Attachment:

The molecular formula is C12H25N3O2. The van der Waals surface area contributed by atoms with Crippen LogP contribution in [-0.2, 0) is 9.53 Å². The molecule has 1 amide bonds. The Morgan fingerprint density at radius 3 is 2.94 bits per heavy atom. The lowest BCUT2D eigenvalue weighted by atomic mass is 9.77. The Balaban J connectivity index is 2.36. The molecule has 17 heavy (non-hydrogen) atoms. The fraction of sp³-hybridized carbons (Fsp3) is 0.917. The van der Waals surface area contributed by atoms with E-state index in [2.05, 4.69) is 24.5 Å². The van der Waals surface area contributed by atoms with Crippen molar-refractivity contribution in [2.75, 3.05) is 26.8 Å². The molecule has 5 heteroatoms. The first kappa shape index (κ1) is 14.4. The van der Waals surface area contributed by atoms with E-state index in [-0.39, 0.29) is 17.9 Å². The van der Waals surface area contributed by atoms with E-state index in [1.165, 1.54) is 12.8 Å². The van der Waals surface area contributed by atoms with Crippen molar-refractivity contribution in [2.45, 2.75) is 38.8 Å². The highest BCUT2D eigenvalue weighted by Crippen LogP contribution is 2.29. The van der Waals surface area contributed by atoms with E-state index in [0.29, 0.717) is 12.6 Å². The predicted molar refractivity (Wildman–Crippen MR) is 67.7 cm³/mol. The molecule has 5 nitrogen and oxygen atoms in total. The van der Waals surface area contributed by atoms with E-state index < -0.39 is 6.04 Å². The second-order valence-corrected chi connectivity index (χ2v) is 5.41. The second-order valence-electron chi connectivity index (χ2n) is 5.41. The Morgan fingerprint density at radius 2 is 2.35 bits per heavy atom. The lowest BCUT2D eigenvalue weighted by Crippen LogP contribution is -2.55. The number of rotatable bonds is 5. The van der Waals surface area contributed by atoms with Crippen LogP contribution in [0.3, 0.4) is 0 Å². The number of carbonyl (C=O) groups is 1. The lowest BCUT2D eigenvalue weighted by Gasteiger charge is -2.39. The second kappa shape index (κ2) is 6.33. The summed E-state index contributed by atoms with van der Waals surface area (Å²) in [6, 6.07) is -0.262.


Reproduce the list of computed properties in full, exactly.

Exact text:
The molecular formula is C12H25N3O2. The van der Waals surface area contributed by atoms with Crippen LogP contribution in [-0.2, 0) is 9.53 Å². The molecule has 1 amide bonds. The Morgan fingerprint density at radius 3 is 2.94 bits per heavy atom. The lowest BCUT2D eigenvalue weighted by atomic mass is 9.77. The Balaban J connectivity index is 2.36. The molecule has 17 heavy (non-hydrogen) atoms. The fraction of sp³-hybridized carbons (Fsp3) is 0.917. The van der Waals surface area contributed by atoms with E-state index in [2.05, 4.69) is 24.5 Å². The van der Waals surface area contributed by atoms with Crippen molar-refractivity contribution in [2.75, 3.05) is 26.8 Å². The molecule has 5 heteroatoms. The first kappa shape index (κ1) is 14.4. The van der Waals surface area contributed by atoms with E-state index in [-0.39, 0.29) is 17.9 Å². The van der Waals surface area contributed by atoms with E-state index in [1.165, 1.54) is 12.8 Å². The van der Waals surface area contributed by atoms with Crippen molar-refractivity contribution in [2.45, 2.75) is 38.8 Å². The highest BCUT2D eigenvalue weighted by Crippen LogP contribution is 2.29. The van der Waals surface area contributed by atoms with E-state index in [0.29, 0.717) is 12.6 Å². The predicted molar refractivity (Wildman–Crippen MR) is 67.7 cm³/mol. The molecule has 5 nitrogen and oxygen atoms in total. The van der Waals surface area contributed by atoms with E-state index < -0.39 is 6.04 Å². The second-order valence-corrected chi connectivity index (χ2v) is 5.41. The second-order valence-electron chi connectivity index (χ2n) is 5.41. The Morgan fingerprint density at radius 2 is 2.35 bits per heavy atom. The lowest BCUT2D eigenvalue weighted by Crippen LogP contribution is -2.55. The number of rotatable bonds is 5. The van der Waals surface area contributed by atoms with Crippen LogP contribution in [0.3, 0.4) is 0 Å². The number of carbonyl (C=O) groups is 1. The lowest BCUT2D eigenvalue weighted by Gasteiger charge is -2.39. The second kappa shape index (κ2) is 6.33. The summed E-state index contributed by atoms with van der Waals surface area (Å²) in [6, 6.07) is -0.262.